6. personal characteristics, including photographs, x-rays, fingerprints, or other biometric image or template data (e.g., retina scan, voice signature, facial geometry)
7. information identifying property, such as vehicle registration number or title number and related information
8. information about an individual that is linked or linkable to one of the above (e.g., date of birth, place of birth, race, religion, weight, activities, geographical indicators, employment information, medical information, education information, financial information)
Any organization that handles PII should have mechanisms to identity and protect the PII of its clients. Privacy threshold analyses (PTAs) are one of the most widely used PII protections for organizations. PTAs are simple questionnaires that are completed by the system owner in collaboration with the data owner, and are usually submitted to an organization’s privacy office for review and approval (McCallister et al., 2010).
PTAs are used to determine if a system contains PII. In the federal government, they are used to determine whether a Privacy Impact Assessment (PIA) or a System of Records Notice (SORN) is required, and if any other privacy requirements apply to the information system (McCallister et al., 2010).
The Department of Homeland Security (DHS) also has its own PIA, which is required under the E-Government Act of 2002 and the Homeland Security Act of 2002. Under this policy, a PIA is required when developing or procuring a new program or system or revising an existing program or system dealing with PII, for budget submissions affecting PII, with pilot tests affecting PII, and when issuing rules involving PII (DHS, 2012).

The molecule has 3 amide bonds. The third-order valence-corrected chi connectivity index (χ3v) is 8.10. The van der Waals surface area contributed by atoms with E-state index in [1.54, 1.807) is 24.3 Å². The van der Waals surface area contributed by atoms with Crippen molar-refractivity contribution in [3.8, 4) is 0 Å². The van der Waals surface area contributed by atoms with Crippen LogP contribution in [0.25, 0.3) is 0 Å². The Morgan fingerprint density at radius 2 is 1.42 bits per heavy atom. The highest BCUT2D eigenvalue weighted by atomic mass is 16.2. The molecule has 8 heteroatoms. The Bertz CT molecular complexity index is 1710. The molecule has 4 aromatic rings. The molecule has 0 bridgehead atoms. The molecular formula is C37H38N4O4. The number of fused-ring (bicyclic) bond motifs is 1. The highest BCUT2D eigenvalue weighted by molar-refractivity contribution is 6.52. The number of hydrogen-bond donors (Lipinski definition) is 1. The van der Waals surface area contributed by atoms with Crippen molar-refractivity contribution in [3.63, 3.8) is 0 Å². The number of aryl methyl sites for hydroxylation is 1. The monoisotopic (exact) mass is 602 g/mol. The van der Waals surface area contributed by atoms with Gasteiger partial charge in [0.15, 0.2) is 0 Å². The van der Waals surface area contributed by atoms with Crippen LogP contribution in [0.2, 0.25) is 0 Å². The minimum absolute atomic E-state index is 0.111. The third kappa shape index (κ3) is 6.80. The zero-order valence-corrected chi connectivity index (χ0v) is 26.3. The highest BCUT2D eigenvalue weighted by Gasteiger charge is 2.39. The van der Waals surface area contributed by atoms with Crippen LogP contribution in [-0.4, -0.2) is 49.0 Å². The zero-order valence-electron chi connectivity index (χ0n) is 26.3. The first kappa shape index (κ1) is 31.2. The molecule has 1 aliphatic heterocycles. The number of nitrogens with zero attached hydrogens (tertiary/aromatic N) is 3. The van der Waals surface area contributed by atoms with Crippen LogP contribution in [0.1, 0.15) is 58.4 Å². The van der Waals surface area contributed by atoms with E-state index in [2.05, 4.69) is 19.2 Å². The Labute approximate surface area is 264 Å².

Federal guidelines also specify three levels of potential impact—low, medium, and high—in case of a security breach, defined as a loss of confidentiality, integrity, or availability (NIST, 2004). Details are found in the Federal Information Processing Standards (FIPS) Publication 199: Standards for Security Categorization of Federal Information and Information Systems. The differences between each level are based on the type of adverse effects: limited, serious, or severe.
A limited adverse effect would result in minor damage to operations, assets, minor financial loss or minor harm to people. A serious adverse effect is when damages to operations, assets, finances, or injury to people are “significant,” and a severe adverse effect is defined as “catastrophic” with loss of life or severe injuries (NIST, 2004).
Breach of clients’ PII is not something to take lightly. Every report incident of a breach of PII should be treated as a potential disaster for an organization’s reputation in the marketplace.
Department of Homeland Security. (2012). Privacy threshold analysis. https://www.dhs.gov/xlibrary/assets/privacy/privacy_pta_template.pdf
Government Accountability Office (GAO). (2008, May). Privacy: Alternatives exist for enhancing protection of personally identifiable information. http://www.gao.gov/new.items/d08536.pdf.
Hopkins, C. (2015, June 30). OPM hit by $1 billion class-action suit following personnel hack. https://www.dailydot.com/layer8/opm-hack-lawsuit/
McCallister, E., Grance, T., & Scarfone, K. (2010). Special publication 800-122: Guide to protecting the confidentiality of personally identifiable information (PII). National Institute of Standards and Technology (NIST). http://nvlpubs.nist.gov/nistpubs/Legacy/SP/nistspecialpublication800-122.pdf
National Institute of Standards and Technology (NIST). (2004). Federal Information Processing Standards (FIPS) publication 199: Standards for security categorization of federal information and information systems. http://csrc.nist.gov/publications/fips/fips199/FIPS-PUB-199-final.pdf
OPM.gov. (2016). What happened. https://www.opm.gov/cybersecurity/cybersecurity-incidents/